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Eclipse leaves local observers cold

BRATISLAVA- Slovaks anticipated the coming of a near total solar eclipse with a mixed bag of feelings tending toward the unenthusiastic. On the day before the big event, one 20-something Bratislavan, asked what she was doing for an event that happens much less frequently than weddings, funerals, or name days, said, "We [Slovaks] are not American. We don't celebrate every little thing." Others were less pointed about their disinterest, but disinterest seemed to prevail all the same.
Of the handful of Slovak eclipse enthusiasts, many decided to head off to the Hungarian resort lake of Balaton to view the August 11 eclipse in all its glory (100% as opposed to 98.7% in Bratislava), or to southern Austria, leaving those who stayed behind without a place to gather en masse. Some talked of going to the nearby Carpathian mountain range, or of staying near the capital and heading to the castle, one of many local lakes, or to the top of their friends' office buildings.


The sky was the center of attention at the height of the eclipse.
photo: Ján Svrček

BRATISLAVA- Slovaks anticipated the coming of a near total solar eclipse with a mixed bag of feelings tending toward the unenthusiastic. On the day before the big event, one 20-something Bratislavan, asked what she was doing for an event that happens much less frequently than weddings, funerals, or name days, said, "We [Slovaks] are not American. We don't celebrate every little thing." Others were less pointed about their disinterest, but disinterest seemed to prevail all the same.

Of the handful of Slovak eclipse enthusiasts, many decided to head off to the Hungarian resort lake of Balaton to view the August 11 eclipse in all its glory (100% as opposed to 98.7% in Bratislava), or to southern Austria, leaving those who stayed behind without a place to gather en masse. Some talked of going to the nearby Carpathian mountain range, or of staying near the capital and heading to the castle, one of many local lakes, or to the top of their friends' office buildings.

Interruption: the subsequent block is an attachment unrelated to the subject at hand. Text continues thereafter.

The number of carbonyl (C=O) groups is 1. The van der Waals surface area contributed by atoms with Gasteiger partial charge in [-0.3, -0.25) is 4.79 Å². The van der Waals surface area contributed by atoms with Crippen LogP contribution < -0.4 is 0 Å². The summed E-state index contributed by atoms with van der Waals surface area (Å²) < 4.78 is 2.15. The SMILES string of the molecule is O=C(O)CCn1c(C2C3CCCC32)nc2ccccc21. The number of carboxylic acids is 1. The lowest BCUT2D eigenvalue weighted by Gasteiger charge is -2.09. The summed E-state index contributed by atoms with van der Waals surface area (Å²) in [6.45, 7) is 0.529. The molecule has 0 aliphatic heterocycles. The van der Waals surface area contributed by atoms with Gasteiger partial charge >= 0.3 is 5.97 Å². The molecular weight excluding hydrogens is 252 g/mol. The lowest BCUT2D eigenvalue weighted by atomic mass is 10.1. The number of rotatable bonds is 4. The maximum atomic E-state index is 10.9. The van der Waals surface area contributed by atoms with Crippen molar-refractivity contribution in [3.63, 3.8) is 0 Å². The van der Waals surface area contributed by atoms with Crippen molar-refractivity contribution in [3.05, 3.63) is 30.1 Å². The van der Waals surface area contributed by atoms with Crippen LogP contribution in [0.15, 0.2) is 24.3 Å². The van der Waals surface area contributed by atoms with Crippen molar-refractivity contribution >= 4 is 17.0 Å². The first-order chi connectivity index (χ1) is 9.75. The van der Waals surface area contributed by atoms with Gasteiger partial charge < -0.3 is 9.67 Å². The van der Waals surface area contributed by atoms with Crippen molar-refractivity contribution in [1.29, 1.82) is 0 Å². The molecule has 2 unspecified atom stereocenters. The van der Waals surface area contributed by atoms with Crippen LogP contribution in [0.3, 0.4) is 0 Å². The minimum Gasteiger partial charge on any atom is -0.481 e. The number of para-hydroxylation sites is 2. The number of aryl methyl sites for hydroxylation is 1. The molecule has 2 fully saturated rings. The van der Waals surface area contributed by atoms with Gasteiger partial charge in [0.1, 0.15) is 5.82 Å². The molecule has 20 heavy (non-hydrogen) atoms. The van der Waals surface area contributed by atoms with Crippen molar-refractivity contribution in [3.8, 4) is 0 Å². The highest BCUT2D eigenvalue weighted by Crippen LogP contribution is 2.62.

Thick cloud cover Wednesday morning threatened to put a damper on the rare astronomical event, but the gloom miraculously vanished at around 10:00, leaving the sun shining brightly in an azure sky. Crowds equipped with special eclipse glasses, welding goggles, and assorted other eye-protectors (layers of film negatives, the insides of computer disks) started pouring into the streets of the old town and peeking out of shop windows at around 11:20 to watch the moon begin its journey across the sun. Their numbers waxed steadily until the eclipse's peak at 12:47:31 and waned even faster afterwards. By the time the eclipse officially ended (14:10:11) Bratislava's main square was no more or less abuzz than on any other summer weekday afternoon.

What the spectacle amounted to for most onlookers was little more than the subtle interplay of one bright and one dark circle (for those with proper eye equipment) or sore eyes and sun spots (for those without it), along with roughly twenty minutes of slightly dimmed afternoon sunshine. The greatest cause for disappointment was that it didn't actually become dark, or even nearly dark like most had expected. One person who was watching from the main square wondered out loud how many people would have noticed anything if it hadn't been for the hype in the newspapers, on radio and TV.

As luck would have it, an older gentlemen who was alive when a partial eclipse came to Slovakia in the early fifties was in earshot. "We noticed it all right," he began. "It is a different thing to know exactly when it is going to happen than it is to just walk out of your house in the morning and there it is. It was quite shocking and it made people very afraid. We didn't have special glasses back then," he said, pointing to a person who was looking through a pair, "and none of us went blind. This is just business." (Business, perhaps, but not terribly good business in Bratislava. Most shops selling eclipse eye wear went out of stock well before Wednesday. The largest store in town, Tesco, ordered a mere fifty pair and sold out on the day they came in.)

The next total eclipse in the Slovak neighbourhood is slated for the year 2135. While there were a good number of people who did find the eclipse an interesting and thought-provoking experience, few Slovaks, it would seem, will be holding their breath for the next one.

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